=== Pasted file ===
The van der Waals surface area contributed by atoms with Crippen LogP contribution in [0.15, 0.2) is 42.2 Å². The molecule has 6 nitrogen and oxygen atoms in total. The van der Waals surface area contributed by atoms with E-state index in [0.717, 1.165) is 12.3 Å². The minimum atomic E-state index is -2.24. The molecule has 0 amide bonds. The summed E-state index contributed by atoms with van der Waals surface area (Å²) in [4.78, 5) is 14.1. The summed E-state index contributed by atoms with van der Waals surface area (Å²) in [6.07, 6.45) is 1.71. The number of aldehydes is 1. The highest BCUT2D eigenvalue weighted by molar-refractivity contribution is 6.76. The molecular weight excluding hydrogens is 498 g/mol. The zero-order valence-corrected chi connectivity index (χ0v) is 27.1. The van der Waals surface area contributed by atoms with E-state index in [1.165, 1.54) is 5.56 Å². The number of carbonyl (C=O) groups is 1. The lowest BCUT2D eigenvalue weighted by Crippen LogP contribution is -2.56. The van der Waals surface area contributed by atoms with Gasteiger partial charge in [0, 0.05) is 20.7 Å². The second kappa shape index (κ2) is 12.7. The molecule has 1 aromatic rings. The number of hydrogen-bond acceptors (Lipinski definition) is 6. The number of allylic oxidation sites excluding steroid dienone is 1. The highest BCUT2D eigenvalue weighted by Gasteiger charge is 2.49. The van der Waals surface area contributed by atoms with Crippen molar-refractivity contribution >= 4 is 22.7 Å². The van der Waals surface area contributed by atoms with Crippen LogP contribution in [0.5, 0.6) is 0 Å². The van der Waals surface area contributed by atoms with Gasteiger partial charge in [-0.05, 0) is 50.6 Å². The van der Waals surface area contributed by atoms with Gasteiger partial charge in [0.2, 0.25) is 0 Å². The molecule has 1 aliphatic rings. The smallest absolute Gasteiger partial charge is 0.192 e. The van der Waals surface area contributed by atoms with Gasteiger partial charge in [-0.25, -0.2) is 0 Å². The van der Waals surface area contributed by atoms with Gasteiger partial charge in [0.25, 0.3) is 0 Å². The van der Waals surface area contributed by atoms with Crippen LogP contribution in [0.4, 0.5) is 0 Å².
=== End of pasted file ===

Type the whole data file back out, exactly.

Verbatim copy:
The van der Waals surface area contributed by atoms with Crippen LogP contribution in [0.15, 0.2) is 42.2 Å². The molecule has 6 nitrogen and oxygen atoms in total. The van der Waals surface area contributed by atoms with E-state index in [0.717, 1.165) is 12.3 Å². The minimum atomic E-state index is -2.24. The molecule has 0 amide bonds. The summed E-state index contributed by atoms with van der Waals surface area (Å²) in [4.78, 5) is 14.1. The summed E-state index contributed by atoms with van der Waals surface area (Å²) in [6.07, 6.45) is 1.71. The number of aldehydes is 1. The highest BCUT2D eigenvalue weighted by molar-refractivity contribution is 6.76. The molecular weight excluding hydrogens is 498 g/mol. The zero-order valence-corrected chi connectivity index (χ0v) is 27.1. The van der Waals surface area contributed by atoms with E-state index in [1.165, 1.54) is 5.56 Å². The number of carbonyl (C=O) groups is 1. The lowest BCUT2D eigenvalue weighted by Crippen LogP contribution is -2.56. The van der Waals surface area contributed by atoms with Gasteiger partial charge in [0, 0.05) is 20.7 Å². The second kappa shape index (κ2) is 12.7. The molecule has 1 aromatic rings. The number of hydrogen-bond acceptors (Lipinski definition) is 6. The number of allylic oxidation sites excluding steroid dienone is 1. The highest BCUT2D eigenvalue weighted by Gasteiger charge is 2.49. The van der Waals surface area contributed by atoms with Crippen molar-refractivity contribution >= 4 is 22.7 Å². The van der Waals surface area contributed by atoms with Crippen LogP contribution in [0.5, 0.6) is 0 Å². The van der Waals surface area contributed by atoms with Gasteiger partial charge in [-0.05, 0) is 50.6 Å². The van der Waals surface area contributed by atoms with Gasteiger partial charge in [0.2, 0.25) is 0 Å². The molecule has 1 aliphatic rings. The smallest absolute Gasteiger partial charge is 0.192 e. The van der Waals surface area contributed by atoms with Gasteiger partial charge in [-0.25, -0.2) is 0 Å². The van der Waals surface area contributed by atoms with Gasteiger partial charge in [0.25, 0.3) is 0 Å². The van der Waals surface area contributed by atoms with Crippen LogP contribution in [0.4, 0.5) is 0 Å².